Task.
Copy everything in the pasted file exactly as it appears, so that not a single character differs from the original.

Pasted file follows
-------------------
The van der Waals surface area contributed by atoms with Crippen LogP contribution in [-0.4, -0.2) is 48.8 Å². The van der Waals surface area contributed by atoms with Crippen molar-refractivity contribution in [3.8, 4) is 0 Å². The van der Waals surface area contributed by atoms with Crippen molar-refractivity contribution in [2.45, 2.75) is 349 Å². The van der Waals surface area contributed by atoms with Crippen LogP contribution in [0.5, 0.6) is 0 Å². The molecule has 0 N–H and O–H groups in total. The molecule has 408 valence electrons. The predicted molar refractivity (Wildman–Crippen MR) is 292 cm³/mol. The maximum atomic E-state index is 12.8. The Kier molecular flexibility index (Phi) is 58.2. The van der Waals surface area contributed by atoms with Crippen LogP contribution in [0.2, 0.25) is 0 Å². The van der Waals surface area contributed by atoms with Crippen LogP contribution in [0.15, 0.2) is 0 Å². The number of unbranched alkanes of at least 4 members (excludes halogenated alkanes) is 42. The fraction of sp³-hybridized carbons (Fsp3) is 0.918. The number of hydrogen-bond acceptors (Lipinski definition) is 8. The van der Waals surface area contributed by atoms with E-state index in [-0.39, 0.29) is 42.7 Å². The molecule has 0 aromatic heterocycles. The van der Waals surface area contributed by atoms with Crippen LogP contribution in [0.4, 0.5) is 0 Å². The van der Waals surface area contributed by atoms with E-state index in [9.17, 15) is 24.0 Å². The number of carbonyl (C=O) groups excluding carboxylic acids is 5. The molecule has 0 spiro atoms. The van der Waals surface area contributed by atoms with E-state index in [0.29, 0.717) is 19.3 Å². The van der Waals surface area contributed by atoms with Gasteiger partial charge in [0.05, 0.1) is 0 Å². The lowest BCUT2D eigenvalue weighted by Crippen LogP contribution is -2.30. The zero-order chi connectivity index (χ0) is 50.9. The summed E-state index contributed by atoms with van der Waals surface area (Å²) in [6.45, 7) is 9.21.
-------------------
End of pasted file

The van der Waals surface area contributed by atoms with Crippen LogP contribution in [-0.4, -0.2) is 48.8 Å². The van der Waals surface area contributed by atoms with Crippen molar-refractivity contribution in [3.8, 4) is 0 Å². The van der Waals surface area contributed by atoms with Crippen molar-refractivity contribution in [2.45, 2.75) is 349 Å². The van der Waals surface area contributed by atoms with Crippen LogP contribution in [0.5, 0.6) is 0 Å². The molecule has 0 N–H and O–H groups in total. The molecule has 408 valence electrons. The predicted molar refractivity (Wildman–Crippen MR) is 292 cm³/mol. The maximum atomic E-state index is 12.8. The Kier molecular flexibility index (Phi) is 58.2. The van der Waals surface area contributed by atoms with Crippen LogP contribution in [0.2, 0.25) is 0 Å². The van der Waals surface area contributed by atoms with Crippen LogP contribution in [0.15, 0.2) is 0 Å². The number of unbranched alkanes of at least 4 members (excludes halogenated alkanes) is 42. The fraction of sp³-hybridized carbons (Fsp3) is 0.918. The number of hydrogen-bond acceptors (Lipinski definition) is 8. The van der Waals surface area contributed by atoms with E-state index in [-0.39, 0.29) is 42.7 Å². The molecule has 0 aromatic heterocycles. The van der Waals surface area contributed by atoms with Crippen LogP contribution in [0.4, 0.5) is 0 Å². The van der Waals surface area contributed by atoms with E-state index in [9.17, 15) is 24.0 Å². The number of carbonyl (C=O) groups excluding carboxylic acids is 5. The molecule has 0 spiro atoms. The van der Waals surface area contributed by atoms with E-state index in [0.29, 0.717) is 19.3 Å². The van der Waals surface area contributed by atoms with Gasteiger partial charge in [0.05, 0.1) is 0 Å². The lowest BCUT2D eigenvalue weighted by Crippen LogP contribution is -2.30. The zero-order chi connectivity index (χ0) is 50.9. The summed E-state index contributed by atoms with van der Waals surface area (Å²) in [6.45, 7) is 9.21.